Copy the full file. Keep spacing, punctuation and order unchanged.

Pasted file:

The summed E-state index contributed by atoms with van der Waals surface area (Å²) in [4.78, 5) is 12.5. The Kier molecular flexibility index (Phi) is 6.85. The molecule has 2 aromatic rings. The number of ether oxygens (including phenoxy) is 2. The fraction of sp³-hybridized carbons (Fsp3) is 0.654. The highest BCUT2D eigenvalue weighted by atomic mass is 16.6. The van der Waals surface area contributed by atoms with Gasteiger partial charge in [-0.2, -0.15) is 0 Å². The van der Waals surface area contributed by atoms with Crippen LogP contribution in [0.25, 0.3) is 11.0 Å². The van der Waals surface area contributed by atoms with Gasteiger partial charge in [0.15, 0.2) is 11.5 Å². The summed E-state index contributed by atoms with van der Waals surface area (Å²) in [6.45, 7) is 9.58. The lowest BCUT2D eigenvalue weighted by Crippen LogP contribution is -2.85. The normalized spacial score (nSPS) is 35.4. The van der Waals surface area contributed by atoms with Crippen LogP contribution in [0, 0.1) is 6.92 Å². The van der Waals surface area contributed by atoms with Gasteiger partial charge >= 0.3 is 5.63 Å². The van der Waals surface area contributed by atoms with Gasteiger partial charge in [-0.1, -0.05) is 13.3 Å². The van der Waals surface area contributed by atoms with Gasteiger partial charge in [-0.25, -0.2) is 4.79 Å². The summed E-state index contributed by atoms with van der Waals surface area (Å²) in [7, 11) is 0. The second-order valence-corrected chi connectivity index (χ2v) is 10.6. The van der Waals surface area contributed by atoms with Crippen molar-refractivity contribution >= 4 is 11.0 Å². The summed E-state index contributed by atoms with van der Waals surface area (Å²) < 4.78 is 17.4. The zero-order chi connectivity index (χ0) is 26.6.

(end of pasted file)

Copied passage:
The summed E-state index contributed by atoms with van der Waals surface area (Å²) in [4.78, 5) is 12.5. The Kier molecular flexibility index (Phi) is 6.85. The molecule has 2 aromatic rings. The number of ether oxygens (including phenoxy) is 2. The fraction of sp³-hybridized carbons (Fsp3) is 0.654. The highest BCUT2D eigenvalue weighted by atomic mass is 16.6. The van der Waals surface area contributed by atoms with Gasteiger partial charge in [-0.2, -0.15) is 0 Å². The van der Waals surface area contributed by atoms with Crippen LogP contribution in [0.25, 0.3) is 11.0 Å². The van der Waals surface area contributed by atoms with Gasteiger partial charge in [0.15, 0.2) is 11.5 Å². The summed E-state index contributed by atoms with van der Waals surface area (Å²) in [6.45, 7) is 9.58. The lowest BCUT2D eigenvalue weighted by Crippen LogP contribution is -2.85. The normalized spacial score (nSPS) is 35.4. The van der Waals surface area contributed by atoms with Crippen LogP contribution in [0, 0.1) is 6.92 Å². The van der Waals surface area contributed by atoms with Gasteiger partial charge >= 0.3 is 5.63 Å². The van der Waals surface area contributed by atoms with Gasteiger partial charge in [-0.1, -0.05) is 13.3 Å². The van der Waals surface area contributed by atoms with Gasteiger partial charge in [-0.25, -0.2) is 4.79 Å². The summed E-state index contributed by atoms with van der Waals surface area (Å²) in [7, 11) is 0. The second-order valence-corrected chi connectivity index (χ2v) is 10.6. The van der Waals surface area contributed by atoms with Crippen molar-refractivity contribution >= 4 is 11.0 Å². The summed E-state index contributed by atoms with van der Waals surface area (Å²) < 4.78 is 17.4. The zero-order chi connectivity index (χ0) is 26.6.